Not at all - Last year, I was in Canada studying with 23 amazing women from 20 countries worldwide. I was fascinated by the diversity and commonality that bonded us. So when a colleague approached me about co-producing a video featuring these women just sharing their everyday experiences and perception of patriarchy, it was such an honour.
What I did find, and what you would find, if you watch that video on YouTube, is that patriarchy affects us all – men, women, black, white, no matter our professions or status. Patriarchy and its ideals is keenly woven into the fabric of our societies and only a deliberate calculated effort would rip it right out.
However, there was a peculiar case; one of the woman who didn’t participate stated that ‘there’s no patriarchy in my society or country’.
Really? The thing with patriarchy is that it is so deeply entrenched, firmly embedded and finely ingrained in our culture and values, religions and traditions, our socialization and education that we often become too blinded to notice or even recognise it.
It is the reason for example, why many women and men didn’t vote Remy Sonaiya for president at the last Nigerian presidential election, not because they thought she was unqualified, but maybe because, they believed a man, who had
some macho (military) background would do a better job.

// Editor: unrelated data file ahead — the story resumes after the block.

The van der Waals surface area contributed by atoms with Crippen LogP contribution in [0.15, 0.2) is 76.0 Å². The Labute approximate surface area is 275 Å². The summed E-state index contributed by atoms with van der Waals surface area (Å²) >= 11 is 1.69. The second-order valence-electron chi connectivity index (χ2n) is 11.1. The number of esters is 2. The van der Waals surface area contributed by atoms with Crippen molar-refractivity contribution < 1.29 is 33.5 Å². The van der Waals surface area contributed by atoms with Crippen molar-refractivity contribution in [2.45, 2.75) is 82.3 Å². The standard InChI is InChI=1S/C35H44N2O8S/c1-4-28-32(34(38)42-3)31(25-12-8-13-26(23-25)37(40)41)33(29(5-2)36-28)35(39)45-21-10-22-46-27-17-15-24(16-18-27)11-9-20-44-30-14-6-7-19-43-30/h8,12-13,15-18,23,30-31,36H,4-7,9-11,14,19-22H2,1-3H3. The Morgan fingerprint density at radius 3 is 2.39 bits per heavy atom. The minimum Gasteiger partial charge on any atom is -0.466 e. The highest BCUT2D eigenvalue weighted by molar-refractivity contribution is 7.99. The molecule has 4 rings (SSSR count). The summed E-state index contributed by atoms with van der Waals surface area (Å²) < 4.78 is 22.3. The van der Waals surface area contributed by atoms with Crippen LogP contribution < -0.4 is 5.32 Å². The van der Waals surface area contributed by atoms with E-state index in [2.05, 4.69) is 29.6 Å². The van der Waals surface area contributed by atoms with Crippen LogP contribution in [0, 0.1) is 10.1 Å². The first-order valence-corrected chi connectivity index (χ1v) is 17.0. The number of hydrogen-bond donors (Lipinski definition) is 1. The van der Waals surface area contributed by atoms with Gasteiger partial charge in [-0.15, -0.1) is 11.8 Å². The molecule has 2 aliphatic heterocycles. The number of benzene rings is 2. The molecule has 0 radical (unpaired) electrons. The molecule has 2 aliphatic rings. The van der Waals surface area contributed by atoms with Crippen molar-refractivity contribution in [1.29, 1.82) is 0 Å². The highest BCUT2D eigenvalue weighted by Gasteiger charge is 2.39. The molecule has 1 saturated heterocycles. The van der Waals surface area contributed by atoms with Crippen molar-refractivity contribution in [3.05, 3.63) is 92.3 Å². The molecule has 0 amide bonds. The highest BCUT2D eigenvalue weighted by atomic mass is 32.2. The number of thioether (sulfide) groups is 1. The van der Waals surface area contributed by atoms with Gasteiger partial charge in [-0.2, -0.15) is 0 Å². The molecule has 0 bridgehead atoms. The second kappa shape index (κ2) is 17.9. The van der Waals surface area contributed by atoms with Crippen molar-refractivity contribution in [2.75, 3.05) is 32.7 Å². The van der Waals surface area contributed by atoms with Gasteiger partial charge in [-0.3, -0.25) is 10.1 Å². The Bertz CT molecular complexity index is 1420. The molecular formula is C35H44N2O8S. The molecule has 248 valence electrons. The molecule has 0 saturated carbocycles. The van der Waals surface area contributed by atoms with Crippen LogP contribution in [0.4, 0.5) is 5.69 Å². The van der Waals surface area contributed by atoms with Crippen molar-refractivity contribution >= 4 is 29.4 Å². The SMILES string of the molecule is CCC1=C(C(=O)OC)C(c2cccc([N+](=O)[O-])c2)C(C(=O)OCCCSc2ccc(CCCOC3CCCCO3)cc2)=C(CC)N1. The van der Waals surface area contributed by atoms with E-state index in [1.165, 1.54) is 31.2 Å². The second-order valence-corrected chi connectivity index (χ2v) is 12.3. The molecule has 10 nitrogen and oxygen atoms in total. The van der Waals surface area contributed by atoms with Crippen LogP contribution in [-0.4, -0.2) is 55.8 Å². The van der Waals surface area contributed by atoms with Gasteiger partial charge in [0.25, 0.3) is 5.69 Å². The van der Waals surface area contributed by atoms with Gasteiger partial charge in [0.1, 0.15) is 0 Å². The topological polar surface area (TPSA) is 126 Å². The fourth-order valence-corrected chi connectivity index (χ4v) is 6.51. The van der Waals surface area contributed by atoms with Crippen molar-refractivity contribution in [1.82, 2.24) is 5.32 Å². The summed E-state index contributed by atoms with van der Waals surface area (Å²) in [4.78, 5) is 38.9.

In many ways, men are not only the gatekeepers to women’s issues, they still have the decision making capacity to make laws and policies that would benefit and uplift women.
There is something wrong with this picture.
This, no doubt in my mind is why the bill guaranteeing equal opportunities for women as men was vehemently voted down a few months ago by the Nigerian senate, made up of 90% men.
I believe this is also the reason, why every community I have visited and worked with has only had had male tour guides, even though we were there to really get to know the women and girls and the issues confronting them on a daily basis.
So what is the solution?
To achieve a just and equitable world, devoid of patriarchy and inequality, we must make a deliberate effort to empower women and girls with education, skills set and the know how to speak up, assert their rights and live their truths, in line with SDG Goals 5; 10 and 16.
We need to promote and encourage women who lead or who aspire to leadership positions,
Another way we could stand up against patriarchy is to recognize that there is a problem. That patriarchy is a problem. How? By questioning our reason for making decisions that affects men and women, boys and girls, no matter what context it presents in.
For example, why would you rather wear your daughter pink and your son blue, why would you rather buy your daughter a doll and your son a toy car, bike or gun? And why would you rather vote a man than a woman, even when she comes qualified and highly recommended?
Why do you assume the driver in front of you is a woman, because, they are not driving as rough or as fast as youd like them?
Taking little steps to address these ingrained biases by deliberately questioning your motivations is a great step to ending patriarchy.
On the back of this is the need to consciously raise our children differently. The double standards that inherently defines and dictate how we raise our children is a major contribution to the problem, I realise, am not the first to believe or say this.
In one of her famous talks, Chimanmanda Adichie talks extensively on this.
And when, we meet men who are ‘women wrappers’ like my father, we must stand in solidarity with them, encourage them and hold them up high as role models. Lest they become endangered species.